The view from the ground: The impact of the pandemic on employees’ mental health | Inquirer Business
MAPping the Future

The view from the ground: The impact of the pandemic on employees’ mental health

/ 02:01 AM August 15, 2022

The pandemic has significantly changed the way people work. It has also affected the well-being of employees who had to learn how to work from home (WFH), then adjust to shifting social distancing measures. Given their impact on the workforce’s productivity, these experiences and their effects on employees’ mental health deserve to be looked into.

This is what communications consultancy firm EON Group did with its recent study. Gathering the sentiments of 2,000 working adult Filipinos from various industries, it aimed to determine the mental health effects of the prolonged WFH/hybrid workplace setup, the factors negatively affecting employees’ well-being, and the programs companies have offered as solutions.

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To further enrich the study, EON also interviewed human resource executives and a mental health service provider to gain insights into the process of planning and implementing employee well-being services in the workplace.

Mental health issues exacerbated by the pandemic

Half of the respondents state that their quality of life has worsened since the pandemic started, specifically 51 percent of the women and 53 percent of the single-parent demographic. While the majority of other demographic groups also experienced a decline in quality of life, the combined work and family responsibilities at home due to mobility restrictions have meant additional burdens for women since they are traditionally expected to oversee childcare and household work on top of their jobs. Lack of child care help also strained single parents who juggle work with parenthood at a time when children had to do their schooling at home.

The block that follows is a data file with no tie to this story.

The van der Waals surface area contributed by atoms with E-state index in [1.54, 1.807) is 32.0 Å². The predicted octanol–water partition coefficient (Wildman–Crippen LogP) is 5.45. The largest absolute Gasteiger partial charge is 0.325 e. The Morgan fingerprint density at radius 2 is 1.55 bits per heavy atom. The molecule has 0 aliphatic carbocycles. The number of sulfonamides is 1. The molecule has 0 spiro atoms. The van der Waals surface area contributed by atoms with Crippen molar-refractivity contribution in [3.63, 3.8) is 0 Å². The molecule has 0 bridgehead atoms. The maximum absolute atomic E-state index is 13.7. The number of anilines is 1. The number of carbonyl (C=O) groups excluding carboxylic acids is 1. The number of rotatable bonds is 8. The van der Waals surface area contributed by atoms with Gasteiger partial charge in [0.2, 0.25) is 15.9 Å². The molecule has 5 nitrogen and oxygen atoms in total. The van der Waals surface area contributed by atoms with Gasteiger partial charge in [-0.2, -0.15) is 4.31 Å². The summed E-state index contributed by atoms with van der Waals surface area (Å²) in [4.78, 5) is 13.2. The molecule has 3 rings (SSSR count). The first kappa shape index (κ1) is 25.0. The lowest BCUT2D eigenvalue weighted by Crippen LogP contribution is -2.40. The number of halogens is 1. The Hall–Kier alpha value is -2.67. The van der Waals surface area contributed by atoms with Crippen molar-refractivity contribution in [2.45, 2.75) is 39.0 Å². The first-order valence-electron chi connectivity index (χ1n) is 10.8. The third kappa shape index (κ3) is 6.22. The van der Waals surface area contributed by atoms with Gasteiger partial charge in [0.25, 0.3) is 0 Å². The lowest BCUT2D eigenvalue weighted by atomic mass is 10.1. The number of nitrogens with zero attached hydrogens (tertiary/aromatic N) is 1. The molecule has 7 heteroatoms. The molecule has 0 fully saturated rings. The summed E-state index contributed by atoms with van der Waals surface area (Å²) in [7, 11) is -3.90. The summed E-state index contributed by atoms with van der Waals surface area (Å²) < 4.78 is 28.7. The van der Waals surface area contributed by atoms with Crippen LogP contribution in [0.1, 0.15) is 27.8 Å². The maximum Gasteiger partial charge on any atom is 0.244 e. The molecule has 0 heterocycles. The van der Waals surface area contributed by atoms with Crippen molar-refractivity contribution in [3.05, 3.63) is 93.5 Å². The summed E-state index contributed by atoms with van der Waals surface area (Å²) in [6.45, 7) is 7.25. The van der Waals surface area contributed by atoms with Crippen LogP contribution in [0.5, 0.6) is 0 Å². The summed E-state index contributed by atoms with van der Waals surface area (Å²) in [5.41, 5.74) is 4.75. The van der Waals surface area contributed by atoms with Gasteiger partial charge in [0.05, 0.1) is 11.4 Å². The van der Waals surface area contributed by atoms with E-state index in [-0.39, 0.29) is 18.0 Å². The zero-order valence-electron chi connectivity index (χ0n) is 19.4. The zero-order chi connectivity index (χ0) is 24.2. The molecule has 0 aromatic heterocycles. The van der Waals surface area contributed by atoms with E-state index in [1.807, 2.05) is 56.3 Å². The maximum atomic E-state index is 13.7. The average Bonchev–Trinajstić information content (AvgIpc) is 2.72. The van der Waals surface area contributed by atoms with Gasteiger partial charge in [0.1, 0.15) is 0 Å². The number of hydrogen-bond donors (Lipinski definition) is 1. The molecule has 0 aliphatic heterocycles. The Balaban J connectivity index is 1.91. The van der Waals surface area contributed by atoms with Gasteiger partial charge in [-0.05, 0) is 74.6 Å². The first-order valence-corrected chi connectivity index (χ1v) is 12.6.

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The challenges of hybrid work also affected the respondents’ sense of well-being: 60 percent of those working from home three days a week feel that life has become more difficult.

The top factors that contribute to people’s stress, anxiety and depression are financial considerations, health concerns and inconsistencies in the workplace setup. When experienced with frequency, these result in burnout, loss of drive and focus, and struggles with work-life balance.